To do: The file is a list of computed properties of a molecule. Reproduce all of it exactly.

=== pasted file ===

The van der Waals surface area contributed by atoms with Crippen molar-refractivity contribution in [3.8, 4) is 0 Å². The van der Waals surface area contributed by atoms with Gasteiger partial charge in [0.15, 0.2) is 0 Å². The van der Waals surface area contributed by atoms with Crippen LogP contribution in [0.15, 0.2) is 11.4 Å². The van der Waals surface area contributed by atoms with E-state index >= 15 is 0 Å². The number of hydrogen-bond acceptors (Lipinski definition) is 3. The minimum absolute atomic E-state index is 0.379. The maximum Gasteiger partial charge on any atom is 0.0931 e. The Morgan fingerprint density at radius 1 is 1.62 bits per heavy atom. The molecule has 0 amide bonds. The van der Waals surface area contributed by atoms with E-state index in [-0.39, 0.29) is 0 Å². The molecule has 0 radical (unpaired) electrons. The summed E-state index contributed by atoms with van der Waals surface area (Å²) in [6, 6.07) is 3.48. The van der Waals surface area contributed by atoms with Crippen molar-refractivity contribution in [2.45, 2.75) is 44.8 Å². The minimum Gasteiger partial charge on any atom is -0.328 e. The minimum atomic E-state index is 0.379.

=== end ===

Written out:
The van der Waals surface area contributed by atoms with Crippen molar-refractivity contribution in [3.8, 4) is 0 Å². The van der Waals surface area contributed by atoms with Gasteiger partial charge in [0.15, 0.2) is 0 Å². The van der Waals surface area contributed by atoms with Crippen LogP contribution in [0.15, 0.2) is 11.4 Å². The van der Waals surface area contributed by atoms with E-state index >= 15 is 0 Å². The number of hydrogen-bond acceptors (Lipinski definition) is 3. The minimum absolute atomic E-state index is 0.379. The maximum Gasteiger partial charge on any atom is 0.0931 e. The Morgan fingerprint density at radius 1 is 1.62 bits per heavy atom. The molecule has 0 amide bonds. The van der Waals surface area contributed by atoms with E-state index in [-0.39, 0.29) is 0 Å². The molecule has 0 radical (unpaired) electrons. The summed E-state index contributed by atoms with van der Waals surface area (Å²) in [6, 6.07) is 3.48. The van der Waals surface area contributed by atoms with Crippen molar-refractivity contribution in [2.45, 2.75) is 44.8 Å². The minimum Gasteiger partial charge on any atom is -0.328 e. The minimum atomic E-state index is 0.379.